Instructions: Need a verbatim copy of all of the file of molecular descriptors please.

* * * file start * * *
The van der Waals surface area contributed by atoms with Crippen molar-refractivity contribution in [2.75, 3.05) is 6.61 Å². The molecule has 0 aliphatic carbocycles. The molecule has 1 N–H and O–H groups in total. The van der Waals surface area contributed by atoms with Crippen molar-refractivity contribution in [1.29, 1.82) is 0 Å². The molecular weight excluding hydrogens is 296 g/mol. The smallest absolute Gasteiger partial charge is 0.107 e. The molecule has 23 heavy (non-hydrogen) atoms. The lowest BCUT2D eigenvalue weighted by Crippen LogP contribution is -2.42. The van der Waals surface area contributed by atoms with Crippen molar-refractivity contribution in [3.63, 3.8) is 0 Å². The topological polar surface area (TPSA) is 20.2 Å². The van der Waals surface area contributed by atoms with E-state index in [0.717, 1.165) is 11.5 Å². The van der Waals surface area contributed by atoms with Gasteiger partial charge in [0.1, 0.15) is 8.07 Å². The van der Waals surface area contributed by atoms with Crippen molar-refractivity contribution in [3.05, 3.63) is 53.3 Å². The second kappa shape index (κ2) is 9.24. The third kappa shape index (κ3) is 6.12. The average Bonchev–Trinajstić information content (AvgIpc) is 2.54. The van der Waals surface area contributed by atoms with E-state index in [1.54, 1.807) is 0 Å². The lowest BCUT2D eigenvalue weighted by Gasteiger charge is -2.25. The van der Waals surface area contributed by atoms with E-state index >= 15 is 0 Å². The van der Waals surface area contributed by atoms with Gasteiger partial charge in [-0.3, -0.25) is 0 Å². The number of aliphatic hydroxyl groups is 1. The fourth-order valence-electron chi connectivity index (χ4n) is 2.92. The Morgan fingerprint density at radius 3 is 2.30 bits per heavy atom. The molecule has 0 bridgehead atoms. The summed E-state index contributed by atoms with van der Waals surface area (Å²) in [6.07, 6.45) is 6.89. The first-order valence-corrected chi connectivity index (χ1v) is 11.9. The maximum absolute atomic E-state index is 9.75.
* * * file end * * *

The van der Waals surface area contributed by atoms with Crippen molar-refractivity contribution in [2.75, 3.05) is 6.61 Å². The molecule has 0 aliphatic carbocycles. The molecule has 1 N–H and O–H groups in total. The van der Waals surface area contributed by atoms with Crippen molar-refractivity contribution in [1.29, 1.82) is 0 Å². The molecular weight excluding hydrogens is 296 g/mol. The smallest absolute Gasteiger partial charge is 0.107 e. The molecule has 23 heavy (non-hydrogen) atoms. The lowest BCUT2D eigenvalue weighted by Crippen LogP contribution is -2.42. The van der Waals surface area contributed by atoms with Crippen molar-refractivity contribution in [3.63, 3.8) is 0 Å². The topological polar surface area (TPSA) is 20.2 Å². The van der Waals surface area contributed by atoms with E-state index in [0.717, 1.165) is 11.5 Å². The van der Waals surface area contributed by atoms with Gasteiger partial charge in [0.1, 0.15) is 8.07 Å². The van der Waals surface area contributed by atoms with Crippen molar-refractivity contribution in [3.05, 3.63) is 53.3 Å². The second kappa shape index (κ2) is 9.24. The third kappa shape index (κ3) is 6.12. The average Bonchev–Trinajstić information content (AvgIpc) is 2.54. The van der Waals surface area contributed by atoms with E-state index in [1.54, 1.807) is 0 Å². The lowest BCUT2D eigenvalue weighted by Gasteiger charge is -2.25. The van der Waals surface area contributed by atoms with E-state index >= 15 is 0 Å². The van der Waals surface area contributed by atoms with Gasteiger partial charge in [-0.3, -0.25) is 0 Å². The number of aliphatic hydroxyl groups is 1. The fourth-order valence-electron chi connectivity index (χ4n) is 2.92. The Morgan fingerprint density at radius 3 is 2.30 bits per heavy atom. The molecule has 0 bridgehead atoms. The summed E-state index contributed by atoms with van der Waals surface area (Å²) in [6.07, 6.45) is 6.89. The first-order valence-corrected chi connectivity index (χ1v) is 11.9. The maximum absolute atomic E-state index is 9.75.